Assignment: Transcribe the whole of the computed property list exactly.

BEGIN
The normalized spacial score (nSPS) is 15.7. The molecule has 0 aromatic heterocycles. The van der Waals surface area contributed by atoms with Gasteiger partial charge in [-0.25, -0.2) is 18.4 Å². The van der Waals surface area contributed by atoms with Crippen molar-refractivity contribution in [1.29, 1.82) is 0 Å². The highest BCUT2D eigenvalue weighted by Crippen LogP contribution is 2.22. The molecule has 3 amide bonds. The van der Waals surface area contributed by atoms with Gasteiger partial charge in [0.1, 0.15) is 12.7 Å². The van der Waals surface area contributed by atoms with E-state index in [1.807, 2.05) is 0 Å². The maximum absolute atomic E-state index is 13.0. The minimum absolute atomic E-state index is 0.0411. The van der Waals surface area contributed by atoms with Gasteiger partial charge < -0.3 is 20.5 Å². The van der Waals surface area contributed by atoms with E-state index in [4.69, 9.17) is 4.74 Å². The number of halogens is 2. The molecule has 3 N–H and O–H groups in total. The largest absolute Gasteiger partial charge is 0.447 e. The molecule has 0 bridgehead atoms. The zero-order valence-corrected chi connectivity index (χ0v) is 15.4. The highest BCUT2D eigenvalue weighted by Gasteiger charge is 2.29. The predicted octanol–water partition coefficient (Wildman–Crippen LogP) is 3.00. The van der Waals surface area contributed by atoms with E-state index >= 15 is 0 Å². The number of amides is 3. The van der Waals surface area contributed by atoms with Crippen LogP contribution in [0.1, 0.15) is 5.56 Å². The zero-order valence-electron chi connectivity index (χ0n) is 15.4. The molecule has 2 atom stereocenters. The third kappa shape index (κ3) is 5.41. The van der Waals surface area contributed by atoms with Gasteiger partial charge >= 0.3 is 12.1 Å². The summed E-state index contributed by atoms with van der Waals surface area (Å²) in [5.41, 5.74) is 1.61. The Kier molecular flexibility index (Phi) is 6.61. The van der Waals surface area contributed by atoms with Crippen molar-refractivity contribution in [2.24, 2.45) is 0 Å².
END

The normalized spacial score (nSPS) is 15.7. The molecule has 0 aromatic heterocycles. The van der Waals surface area contributed by atoms with Gasteiger partial charge in [-0.25, -0.2) is 18.4 Å². The van der Waals surface area contributed by atoms with Crippen molar-refractivity contribution in [1.29, 1.82) is 0 Å². The highest BCUT2D eigenvalue weighted by Crippen LogP contribution is 2.22. The molecule has 3 amide bonds. The van der Waals surface area contributed by atoms with Gasteiger partial charge in [0.1, 0.15) is 12.7 Å². The van der Waals surface area contributed by atoms with E-state index in [1.807, 2.05) is 0 Å². The maximum absolute atomic E-state index is 13.0. The minimum absolute atomic E-state index is 0.0411. The van der Waals surface area contributed by atoms with Gasteiger partial charge < -0.3 is 20.5 Å². The van der Waals surface area contributed by atoms with E-state index in [4.69, 9.17) is 4.74 Å². The number of halogens is 2. The molecule has 3 N–H and O–H groups in total. The largest absolute Gasteiger partial charge is 0.447 e. The molecule has 0 bridgehead atoms. The zero-order valence-corrected chi connectivity index (χ0v) is 15.4. The highest BCUT2D eigenvalue weighted by Gasteiger charge is 2.29. The predicted octanol–water partition coefficient (Wildman–Crippen LogP) is 3.00. The van der Waals surface area contributed by atoms with E-state index >= 15 is 0 Å². The number of amides is 3. The van der Waals surface area contributed by atoms with Crippen LogP contribution in [0.1, 0.15) is 5.56 Å². The zero-order valence-electron chi connectivity index (χ0n) is 15.4. The molecule has 2 atom stereocenters. The third kappa shape index (κ3) is 5.41. The van der Waals surface area contributed by atoms with Gasteiger partial charge >= 0.3 is 12.1 Å². The summed E-state index contributed by atoms with van der Waals surface area (Å²) in [5.41, 5.74) is 1.61. The Kier molecular flexibility index (Phi) is 6.61. The van der Waals surface area contributed by atoms with Crippen molar-refractivity contribution in [2.24, 2.45) is 0 Å².